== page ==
No predictions, they always go the wrong way and hoping has not worked in the past

  13. Icebreakers? I thought those weren’t needed any more.

    Besides don’t they already have buoys for important science research. They must be as quiet as a re-purposed paddle board. If it is such a big deal, why aren’t these acoustic instruments attached to existing buoys.

    Besides besides if it was so important (scientifically) why wouldn’t real scientists have collected the data before hand. And assuming the data they collect is so important, explain the significance of 2 or 3 data points collected in August 2017 compared to….compared to what?

    Post to your blog in 2018/19 the scientific results of that the Polar Mission promises to publish in peer reviewed scientific journals and make the case then that these are necessary scientific contributions. Until then they are reliving “The Riddle of the Sands” on their summer holidays in the Arctic.

  14. Jim – The Arctic Mission itself said: “Scientific findings will be released following comprehensive data analysis and formal publication in peer-reviewed journals in 2018/19.”

    With all of their experience in Arctic research they express more confidence of their publication schedule in top-flight journals than you do. Certainly they were able to squeezer their trip sponsors into the publicity limelight, so give them a little credit.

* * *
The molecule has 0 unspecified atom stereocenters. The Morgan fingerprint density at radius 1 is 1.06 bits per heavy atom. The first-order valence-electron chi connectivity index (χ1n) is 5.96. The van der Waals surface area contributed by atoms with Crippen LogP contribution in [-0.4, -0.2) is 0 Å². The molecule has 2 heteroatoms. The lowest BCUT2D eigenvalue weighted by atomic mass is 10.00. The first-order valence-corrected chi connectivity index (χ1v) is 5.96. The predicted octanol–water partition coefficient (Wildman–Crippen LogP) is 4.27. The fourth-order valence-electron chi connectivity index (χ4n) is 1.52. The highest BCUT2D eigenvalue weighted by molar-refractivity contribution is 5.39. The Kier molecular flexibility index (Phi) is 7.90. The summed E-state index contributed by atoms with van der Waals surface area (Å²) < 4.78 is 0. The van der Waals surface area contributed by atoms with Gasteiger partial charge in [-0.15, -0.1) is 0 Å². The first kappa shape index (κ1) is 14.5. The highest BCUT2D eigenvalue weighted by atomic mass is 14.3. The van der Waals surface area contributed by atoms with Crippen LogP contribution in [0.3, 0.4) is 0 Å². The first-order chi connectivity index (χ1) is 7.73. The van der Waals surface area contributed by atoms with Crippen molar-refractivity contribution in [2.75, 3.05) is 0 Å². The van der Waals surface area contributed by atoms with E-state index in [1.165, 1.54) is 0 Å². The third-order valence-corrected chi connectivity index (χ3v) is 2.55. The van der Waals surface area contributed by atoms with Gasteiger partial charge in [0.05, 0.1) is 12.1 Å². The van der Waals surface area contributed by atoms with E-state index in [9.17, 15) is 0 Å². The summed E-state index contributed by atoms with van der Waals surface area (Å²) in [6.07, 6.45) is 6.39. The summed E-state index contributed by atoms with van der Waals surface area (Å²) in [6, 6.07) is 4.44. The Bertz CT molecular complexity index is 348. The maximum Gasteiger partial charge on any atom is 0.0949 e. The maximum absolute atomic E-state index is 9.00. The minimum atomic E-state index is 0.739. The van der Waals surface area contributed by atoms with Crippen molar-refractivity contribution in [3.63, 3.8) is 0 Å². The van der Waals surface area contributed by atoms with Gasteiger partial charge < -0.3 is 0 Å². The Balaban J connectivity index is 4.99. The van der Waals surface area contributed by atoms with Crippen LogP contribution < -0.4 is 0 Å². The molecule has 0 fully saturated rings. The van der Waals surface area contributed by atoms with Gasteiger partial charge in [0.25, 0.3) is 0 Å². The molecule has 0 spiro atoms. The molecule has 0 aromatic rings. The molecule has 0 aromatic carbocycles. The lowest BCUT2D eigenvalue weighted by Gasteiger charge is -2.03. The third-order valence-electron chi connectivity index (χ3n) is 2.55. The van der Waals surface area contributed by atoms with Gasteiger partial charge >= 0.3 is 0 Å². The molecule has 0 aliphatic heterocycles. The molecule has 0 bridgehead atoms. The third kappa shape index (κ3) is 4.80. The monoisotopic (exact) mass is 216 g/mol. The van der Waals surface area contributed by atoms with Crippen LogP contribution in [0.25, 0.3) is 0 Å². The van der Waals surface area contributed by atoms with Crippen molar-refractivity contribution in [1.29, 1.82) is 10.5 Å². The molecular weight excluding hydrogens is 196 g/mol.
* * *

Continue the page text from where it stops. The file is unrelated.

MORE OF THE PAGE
Make a blog post when they do.

    [Added link. Improved formatting – Mod]

  15. Pen Hadow has a new blog posting discussing the significance of reaching 80 N. (http://www.arcticmission.com/reaching-80n-interesting-questions-answered). He makes the claim that his expedition penetrated “newly-accessible ice-free waters”

    Are there not references to Norwegian expedition in 1922 reaching 81°29’ North?

    If sailing ships reached farther north 95 years ago, doesn’t that diminish Hadow’s claims of reduced ice in the arctic today?

    1. That Norwegian expedition was from Svalbard, which is already at 80N. Nowadays you can reach 82N there during parts of the winter!

      I think Hadow is probably right when he says they have travelled further than anyone has in human history on that side of the Arctic.

      And if they had been more ‘lucky’ with the weather, they could have easily made it to 85N (last year 86N was even possible from the Pacific side).

      The only unfortunate thing about this expedition has been the North Pole PR beforehand.

  16. Hadow is claiming reaching 80 N is significant, but as you point out we don’t know if this is a first. We do know that were he to make the claim that his expedition sailed closest to the North Pole than any other expedition then that would be false. Mountaineers do distinguish the route taken to climb a peak, so perhaps sailing to the North Pole from one side or the other is as significant as say climbing a mountain. For Hadow to tie up to an ice flow for a day or two then beat a hasty retreat while claiming this proves the Arctic is open for commercial development is as relevant as Messner climbing Everest and worrying about someone opening a hotel at the summit.

    1. Pen Hadow makes the case that he sailed beyond the 200 mile territorial limit of any of the Arctic nations:

      Ice free international waters ripe for exploitation in his view.

  17. Didn’t you mean to say that Hadow makes the case that he sailed beyond the 200 mile limit territorial limit of any of the Arctic nations for two days before being forced to leave due to natural inclement conditions?
    If he can continue to pay the rental fees for his chartered sailboats and wants to question extra-territorial development, he should continue sailing south to the Fiery Cross Reef in the Spratly Islands where China has built one of their artificial islands way, way beyond their 200 mile territorial limit. Now that would be a real media stunt.